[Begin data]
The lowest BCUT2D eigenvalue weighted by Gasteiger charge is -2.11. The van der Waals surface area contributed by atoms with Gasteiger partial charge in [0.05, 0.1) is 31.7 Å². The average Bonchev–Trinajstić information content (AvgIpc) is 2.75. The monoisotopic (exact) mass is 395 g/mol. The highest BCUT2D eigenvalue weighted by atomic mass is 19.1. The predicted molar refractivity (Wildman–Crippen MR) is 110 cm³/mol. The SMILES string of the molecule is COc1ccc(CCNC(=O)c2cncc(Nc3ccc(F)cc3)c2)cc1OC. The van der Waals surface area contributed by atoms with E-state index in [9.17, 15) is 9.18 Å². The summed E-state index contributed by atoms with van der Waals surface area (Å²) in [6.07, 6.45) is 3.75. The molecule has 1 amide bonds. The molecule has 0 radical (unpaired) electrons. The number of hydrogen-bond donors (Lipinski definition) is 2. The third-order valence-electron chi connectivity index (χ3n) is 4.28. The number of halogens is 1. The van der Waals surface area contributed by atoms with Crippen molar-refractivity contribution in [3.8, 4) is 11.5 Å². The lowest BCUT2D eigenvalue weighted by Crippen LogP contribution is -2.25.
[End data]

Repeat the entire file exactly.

The lowest BCUT2D eigenvalue weighted by Gasteiger charge is -2.11. The van der Waals surface area contributed by atoms with Gasteiger partial charge in [0.05, 0.1) is 31.7 Å². The average Bonchev–Trinajstić information content (AvgIpc) is 2.75. The monoisotopic (exact) mass is 395 g/mol. The highest BCUT2D eigenvalue weighted by atomic mass is 19.1. The predicted molar refractivity (Wildman–Crippen MR) is 110 cm³/mol. The SMILES string of the molecule is COc1ccc(CCNC(=O)c2cncc(Nc3ccc(F)cc3)c2)cc1OC. The van der Waals surface area contributed by atoms with E-state index in [9.17, 15) is 9.18 Å². The summed E-state index contributed by atoms with van der Waals surface area (Å²) in [6.07, 6.45) is 3.75. The molecule has 1 amide bonds. The molecule has 0 radical (unpaired) electrons. The number of hydrogen-bond donors (Lipinski definition) is 2. The third-order valence-electron chi connectivity index (χ3n) is 4.28. The number of halogens is 1. The van der Waals surface area contributed by atoms with Crippen molar-refractivity contribution in [3.8, 4) is 11.5 Å². The lowest BCUT2D eigenvalue weighted by Crippen LogP contribution is -2.25.